Writing about movies you love is quite challenging when everyone seems to love them for the same reasons you do. Alfonso Cuarón’s Gravity is one of these films. Since its release last week, every corner of the internet has been heaping superlatives at its feet. This makes it tough sharing the film’s points of greatness – the mesmerizing special effects, the intensity of the soundtrack, Sandra Bullock’s performance, Cuarón’s insistence on lengthy shot durations that spring his cinematic world to life – without coming across as derivative…
Yet, regardless of these shared praises and plaudits, I loved the experience. Gravity is one of the few films in which I have felt inclined to shut my mind down and simply enjoy the action. I became engrossed in the survival story of Dr. Ryan Stone (Bullock), who clings on to life, despite having very little to live for back on earth. With each passing moment, my heart wrenched, my gut cinched, and my eyes waltzed across Cuarón’s elegant compositions. After the film, I posted on Facebook, “This is why I go to the movies.” Gravity is such an amazing, visceral experience that when it was over, I was breathless and exhausted.
That breathlessness begins with an elaborate 12-minute opening shot that floats impossibly in space. The camera weaves and bobs and dances, keeping a deep focus as objects and people come into its orbit. The film begins in extreme long shot, eventually maneuvers into an extreme close up of a hand grasping a floating bolt, and finally chronicles the savage destruction of the Hubble space telescope. Combining the risk of working in space with the grandeur of hovering hundreds of miles above earth is overwhelming. Space is beautiful, but so are spider webs, and their beauty often masks a terrible trap. Leaving the film, I found my mind wandering into these thoughts, like a 12-year old looking at the stars and thinking about seeing them up close and personal.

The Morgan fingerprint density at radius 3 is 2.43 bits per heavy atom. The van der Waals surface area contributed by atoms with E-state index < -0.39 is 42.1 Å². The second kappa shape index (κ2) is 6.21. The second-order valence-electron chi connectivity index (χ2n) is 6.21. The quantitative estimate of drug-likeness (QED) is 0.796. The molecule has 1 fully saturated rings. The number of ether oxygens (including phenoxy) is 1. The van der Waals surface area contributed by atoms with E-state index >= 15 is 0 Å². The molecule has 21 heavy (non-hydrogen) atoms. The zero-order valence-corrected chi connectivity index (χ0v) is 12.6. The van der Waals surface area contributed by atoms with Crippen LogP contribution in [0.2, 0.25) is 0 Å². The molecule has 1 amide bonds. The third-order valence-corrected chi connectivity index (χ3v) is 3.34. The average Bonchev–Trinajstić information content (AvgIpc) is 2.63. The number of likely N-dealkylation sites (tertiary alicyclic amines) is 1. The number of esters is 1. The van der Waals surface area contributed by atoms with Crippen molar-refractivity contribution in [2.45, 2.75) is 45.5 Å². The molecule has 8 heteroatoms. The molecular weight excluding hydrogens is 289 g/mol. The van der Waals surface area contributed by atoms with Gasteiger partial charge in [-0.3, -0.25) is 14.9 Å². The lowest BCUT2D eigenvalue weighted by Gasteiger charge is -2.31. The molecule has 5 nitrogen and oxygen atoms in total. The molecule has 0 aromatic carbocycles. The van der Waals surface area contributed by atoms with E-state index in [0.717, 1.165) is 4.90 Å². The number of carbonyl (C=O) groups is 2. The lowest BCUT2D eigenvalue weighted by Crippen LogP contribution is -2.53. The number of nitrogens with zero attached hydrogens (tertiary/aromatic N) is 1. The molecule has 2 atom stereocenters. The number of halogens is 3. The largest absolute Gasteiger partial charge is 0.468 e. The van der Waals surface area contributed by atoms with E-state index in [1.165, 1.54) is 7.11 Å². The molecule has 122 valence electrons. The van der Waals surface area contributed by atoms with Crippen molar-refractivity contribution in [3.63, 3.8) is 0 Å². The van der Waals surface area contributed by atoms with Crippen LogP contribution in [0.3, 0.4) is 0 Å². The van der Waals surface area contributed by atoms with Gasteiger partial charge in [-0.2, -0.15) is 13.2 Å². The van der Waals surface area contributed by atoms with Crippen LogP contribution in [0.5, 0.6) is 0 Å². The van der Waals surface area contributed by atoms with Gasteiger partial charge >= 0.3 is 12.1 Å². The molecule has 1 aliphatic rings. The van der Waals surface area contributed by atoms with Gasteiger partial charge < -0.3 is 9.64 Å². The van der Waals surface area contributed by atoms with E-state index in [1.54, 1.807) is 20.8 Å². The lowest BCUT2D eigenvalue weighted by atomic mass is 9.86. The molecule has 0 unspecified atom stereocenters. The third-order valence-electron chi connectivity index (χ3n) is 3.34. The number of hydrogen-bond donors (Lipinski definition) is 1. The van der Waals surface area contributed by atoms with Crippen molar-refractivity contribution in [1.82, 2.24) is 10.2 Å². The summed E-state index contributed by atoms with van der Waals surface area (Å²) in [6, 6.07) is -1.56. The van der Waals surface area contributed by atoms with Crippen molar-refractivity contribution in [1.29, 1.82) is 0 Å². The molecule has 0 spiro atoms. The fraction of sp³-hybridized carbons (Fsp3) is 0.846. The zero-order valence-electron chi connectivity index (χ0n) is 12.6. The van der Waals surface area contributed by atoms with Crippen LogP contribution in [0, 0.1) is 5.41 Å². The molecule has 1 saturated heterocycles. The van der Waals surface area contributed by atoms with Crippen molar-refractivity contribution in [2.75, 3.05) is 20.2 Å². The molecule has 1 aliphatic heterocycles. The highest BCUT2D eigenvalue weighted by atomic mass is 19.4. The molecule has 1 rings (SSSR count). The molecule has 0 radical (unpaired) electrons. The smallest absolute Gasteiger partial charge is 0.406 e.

The movie that follows is a roller coaster. It climbs, it drops, it spirals, it flips, it exhilarates. At 90 minutes, there is little time to catch your breath and reflect. The experience is rapturous, and it is a ride I want to go on again.
This is not to say, though, that the film is without a brain. Quite the opposite. Part of the joy is the thoughts that come after the film ends; reliving the imagery still seared on your memory.
One of the most enduring images is that of Dr. Stone coiled into a fetal position shortly after getting to safety the first time. The obvious embryonic symbol is nonetheless gorgeous, appropriate, and speaks to our desire to be made whole through nurturing. Dr. Stone is a woman haunted by losing a child to a senseless accident, and she has entered space as a broken woman, trying to fix a broken telescope. Yet, once the situation worsens, she longs to return to the safety of the womb, where she can hope to be born again. Bullock’s impressive performance brought tears to my eyes.
The final image of Dr. Stone emerging from the muddy waters after nearly drowning is a stunning parallel to the fetal image earlier in the film. She comes full circle, and arises, wobbly as a day old colt, from the waters renewed and whole. Some have claimed that this film is too simple, as if having a straightforward narrative is a problem, but images like these evoke something elemental within us, reminding us of what we all long for as human beings – to have a place in this world, to be whole and cleansed.
Cuarón’s masterpiece is primordial, and does not speak to the head, or heart, but to the soul. This is why I love the film. Just like Dr. Stone, I, too, wanted to live after going on this perilous journey. And that is why I love going to the movies. At their finest, they make us thirst for life, love, and liberty. This is what Gravity did to me, and as I finish this review, I suddenly realize I no longer care if anyone else has said the same.